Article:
New analysis: Low-income taxpayers in Oklahoma pay more than twice the tax rate paid by the richest Oklahomans

While Oklahoma has a reputation as a low tax state, poor and middle-income Oklahomans are actually paying a greater share of their income in taxes than the national average, while the richest 5 percent of households — with annual incomes of $194,500 or more — pay less.

That’s why Oklahoma ranks among the ten worst states for tax inequality in the newly updated Who Pays report from the Institute on Taxation and Economic Policy (ITEP). The analysis evaluates major state and local taxes, including personal and corporate income taxes, property taxes, sales and other excise taxes. It finds that the poorest Oklahoma households pay 2.1 times as much of their incomes in taxes as the wealthiest 1 percent, and the middle 60 percent of households pay 1.7 times as much as the wealthiest. The poorest 20 percent of households pay the 5th highest taxes as a share of their incomes — 13.4 percent — in the country. You can read the full Who Pays report at www.whopays.org and see the fact sheet for Oklahoma here.

Institute on Taxation and Economic Policy, www.whopays.org

Oklahoma’s tax system is regarded as regressive because the lower one’s income, the higher one’s effective tax rate. This is in part because Oklahoma relies more heavily on sales and excise taxes to raise revenue and less on personal income taxes, which tend to be more progressive (meaning the higher one’s income, the higher one’s effective personal income tax rate).

Among Oklahoma’s neighboring states, only Texas has a more regressive tax system. In Texas, which has no personal income tax, low income families pay more than 4 times the tax rate paid by the wealthiest, giving that state the 2nd most regressive taxes in the U.S.

In Oklahoma, lawmakers cut our top income tax rate by nearly 25 percent since 2004, at a cost of more than $1 billion annually, while providing just over $200 to the median income household. These repeated tax cuts for the wealthy meant less money to adequately fund our children’s education, our parks and public spaces, our infrastructure, and other basic services. Besides cutting these essential services, Oklahoma lawmakers took aim at measures that primarily benefit low- and middle-income working families by making the state Earned Income Tax Credit non-refundable and freezing the state standard deduction.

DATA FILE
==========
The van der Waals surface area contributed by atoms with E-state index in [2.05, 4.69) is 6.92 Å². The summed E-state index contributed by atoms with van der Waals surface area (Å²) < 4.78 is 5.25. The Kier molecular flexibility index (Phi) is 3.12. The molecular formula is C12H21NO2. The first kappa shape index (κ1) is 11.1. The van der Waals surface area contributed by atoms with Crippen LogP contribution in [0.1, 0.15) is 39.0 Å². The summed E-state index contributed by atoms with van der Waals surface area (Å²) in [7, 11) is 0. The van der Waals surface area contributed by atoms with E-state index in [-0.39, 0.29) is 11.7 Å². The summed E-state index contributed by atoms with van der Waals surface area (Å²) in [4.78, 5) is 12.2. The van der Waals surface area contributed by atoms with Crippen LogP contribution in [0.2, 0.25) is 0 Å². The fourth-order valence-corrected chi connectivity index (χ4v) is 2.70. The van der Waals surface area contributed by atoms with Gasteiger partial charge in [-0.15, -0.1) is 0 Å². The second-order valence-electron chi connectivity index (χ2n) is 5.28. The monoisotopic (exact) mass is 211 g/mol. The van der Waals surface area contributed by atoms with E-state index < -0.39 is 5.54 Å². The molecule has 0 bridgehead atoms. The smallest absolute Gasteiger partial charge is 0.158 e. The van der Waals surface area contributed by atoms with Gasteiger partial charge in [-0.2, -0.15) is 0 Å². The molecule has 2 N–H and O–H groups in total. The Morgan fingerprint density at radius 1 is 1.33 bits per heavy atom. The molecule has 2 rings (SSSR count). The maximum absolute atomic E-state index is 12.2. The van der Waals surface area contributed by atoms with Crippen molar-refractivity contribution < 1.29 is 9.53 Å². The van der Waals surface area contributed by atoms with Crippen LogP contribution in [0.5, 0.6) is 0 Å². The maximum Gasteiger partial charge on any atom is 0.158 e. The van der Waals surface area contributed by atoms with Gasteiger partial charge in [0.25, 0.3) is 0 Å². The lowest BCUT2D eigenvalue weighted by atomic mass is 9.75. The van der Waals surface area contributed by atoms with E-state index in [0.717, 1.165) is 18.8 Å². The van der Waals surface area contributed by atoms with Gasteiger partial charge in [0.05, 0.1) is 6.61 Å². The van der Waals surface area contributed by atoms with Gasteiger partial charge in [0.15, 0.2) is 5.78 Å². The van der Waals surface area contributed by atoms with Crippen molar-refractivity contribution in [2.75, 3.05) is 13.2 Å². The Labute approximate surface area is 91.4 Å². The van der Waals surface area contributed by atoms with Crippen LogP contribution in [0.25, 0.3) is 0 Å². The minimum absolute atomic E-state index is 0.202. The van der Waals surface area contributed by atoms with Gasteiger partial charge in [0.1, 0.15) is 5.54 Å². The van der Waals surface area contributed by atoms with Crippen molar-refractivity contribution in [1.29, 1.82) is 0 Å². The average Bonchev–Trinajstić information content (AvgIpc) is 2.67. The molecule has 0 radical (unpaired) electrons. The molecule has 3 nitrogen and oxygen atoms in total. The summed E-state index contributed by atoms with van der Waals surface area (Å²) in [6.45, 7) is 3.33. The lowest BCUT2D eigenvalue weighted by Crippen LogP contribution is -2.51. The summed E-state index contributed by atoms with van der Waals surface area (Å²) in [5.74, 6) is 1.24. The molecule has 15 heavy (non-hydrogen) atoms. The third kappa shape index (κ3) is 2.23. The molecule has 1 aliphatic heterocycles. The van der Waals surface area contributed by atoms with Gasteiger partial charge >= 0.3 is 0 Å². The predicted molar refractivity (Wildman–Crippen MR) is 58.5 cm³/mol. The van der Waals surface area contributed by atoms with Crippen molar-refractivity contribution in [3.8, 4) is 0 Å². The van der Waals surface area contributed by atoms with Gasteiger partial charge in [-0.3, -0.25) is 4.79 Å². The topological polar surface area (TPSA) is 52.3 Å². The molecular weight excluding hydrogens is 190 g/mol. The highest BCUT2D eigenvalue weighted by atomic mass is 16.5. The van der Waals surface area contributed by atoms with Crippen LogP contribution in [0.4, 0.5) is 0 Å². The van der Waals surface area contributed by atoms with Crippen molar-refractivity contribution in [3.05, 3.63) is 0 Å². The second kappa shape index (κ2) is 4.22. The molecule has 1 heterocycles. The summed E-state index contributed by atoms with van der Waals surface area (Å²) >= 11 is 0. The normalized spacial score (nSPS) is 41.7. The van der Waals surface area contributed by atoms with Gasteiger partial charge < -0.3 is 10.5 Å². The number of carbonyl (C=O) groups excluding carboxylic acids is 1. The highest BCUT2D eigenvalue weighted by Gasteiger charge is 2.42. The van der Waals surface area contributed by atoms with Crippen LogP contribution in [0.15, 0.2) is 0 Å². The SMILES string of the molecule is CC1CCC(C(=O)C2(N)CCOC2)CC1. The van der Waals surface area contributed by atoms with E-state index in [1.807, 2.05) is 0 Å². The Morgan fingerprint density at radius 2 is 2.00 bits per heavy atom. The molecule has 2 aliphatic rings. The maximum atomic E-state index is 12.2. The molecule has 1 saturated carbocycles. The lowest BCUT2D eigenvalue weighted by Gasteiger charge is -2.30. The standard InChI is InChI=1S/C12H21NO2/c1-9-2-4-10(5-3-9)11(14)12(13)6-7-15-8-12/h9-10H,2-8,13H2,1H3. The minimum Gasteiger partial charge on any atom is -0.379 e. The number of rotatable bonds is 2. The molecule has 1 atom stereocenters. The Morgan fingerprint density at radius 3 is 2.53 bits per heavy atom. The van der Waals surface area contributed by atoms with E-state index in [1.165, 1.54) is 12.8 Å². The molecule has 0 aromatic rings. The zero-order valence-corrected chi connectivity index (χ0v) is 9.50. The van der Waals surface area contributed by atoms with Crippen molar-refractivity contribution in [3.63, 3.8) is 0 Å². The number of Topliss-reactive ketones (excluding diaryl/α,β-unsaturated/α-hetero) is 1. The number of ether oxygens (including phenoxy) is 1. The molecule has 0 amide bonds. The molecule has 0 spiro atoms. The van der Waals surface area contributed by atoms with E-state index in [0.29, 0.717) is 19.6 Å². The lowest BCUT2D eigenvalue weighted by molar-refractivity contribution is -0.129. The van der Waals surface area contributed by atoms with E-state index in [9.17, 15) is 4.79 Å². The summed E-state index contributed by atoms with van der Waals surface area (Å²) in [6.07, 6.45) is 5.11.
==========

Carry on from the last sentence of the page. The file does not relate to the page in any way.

As the Who Pays? study shows, broad-based graduated personal income taxes are the most equitable way to raise revenue. Given that low-income people are paying more than twice as large a share of their income in taxes as the richest Oklahomans, lawmakers should carefully weigh the regressive or progressive impact when considering any changes to the tax code.

Lawmakers should expand on a bill passed last year that allows the chairs of Oklahoma’s budget committee or finance committee to request reports from the Tax Commission showing how any significant changes to the tax system would affect Oklahomans at different income levels. A sensible next step would be for the Tax Commission to conduct a regular study of the distributional impact of the whole tax system, similar to the study done by ITEP.

Now that the state budget is recovering, lawmakers should also restore the refundable Earned Income Tax Credit, which provided some balance to the tax system and offered a critical boost to low-income working families before lawmakers cut it in 2016.

There’s a practical reason for Oklahoma and all states to be concerned about regressive tax structures, according to ITEP. If the nation fails to address growing income inequality, states will have difficulty raising the revenue they need over time. The more income that goes to the wealthy (and the lower a state’s overall tax rate on the wealthy), the slower a state’s revenue grows over time.

“Rising income inequality is unconscionable, and it is certainly a problem that local, state and federal lawmakers should address,” said Meg Wiehe, deputy director of ITEP and an author of the study. “Regressive state tax systems didn’t cause the growing income divide, but they certainly exacerbate the problem. State lawmakers have control over how their tax systems are structured. They can and should enact more equitable tax policies that raise adequate revenue in a fair, sustainable way.”

Learn More // Do More

ABOUT THE AUTHOR

Gene Perry joined OK Policy in January 2011. He is a native Oklahoman and a citizen of the Cherokee Nation. He graduated from the University of Oklahoma with a B.A. in history and an M.A. in journalism. Gene also serves on the board of the Oklahoma Sustainability Network, is a trustee of the Oklahoma Foundation for Excellence, is a member of Investigative Reporters and Editors, and has chaired the communications advisory committee for the State Priorities Partnership, a nationwide network of state fiscal policy think tanks. He lives in Tulsa with his wife Kara Joy McKee, who is a Tulsa City Councilor.

One thought on “New analysis: Low-income taxpayers in Oklahoma pay more than twice the tax rate paid by the richest Oklahomans

  1. We need to request monthly accountability reports as suggested. If OK is truly on as n uptick, we need oversight of which realistic forecasting of economic trends and adjust accordingly. We also need taxation equality.

Leave a Reply

This site uses Akismet to reduce spam. Learn how your comment data is processed.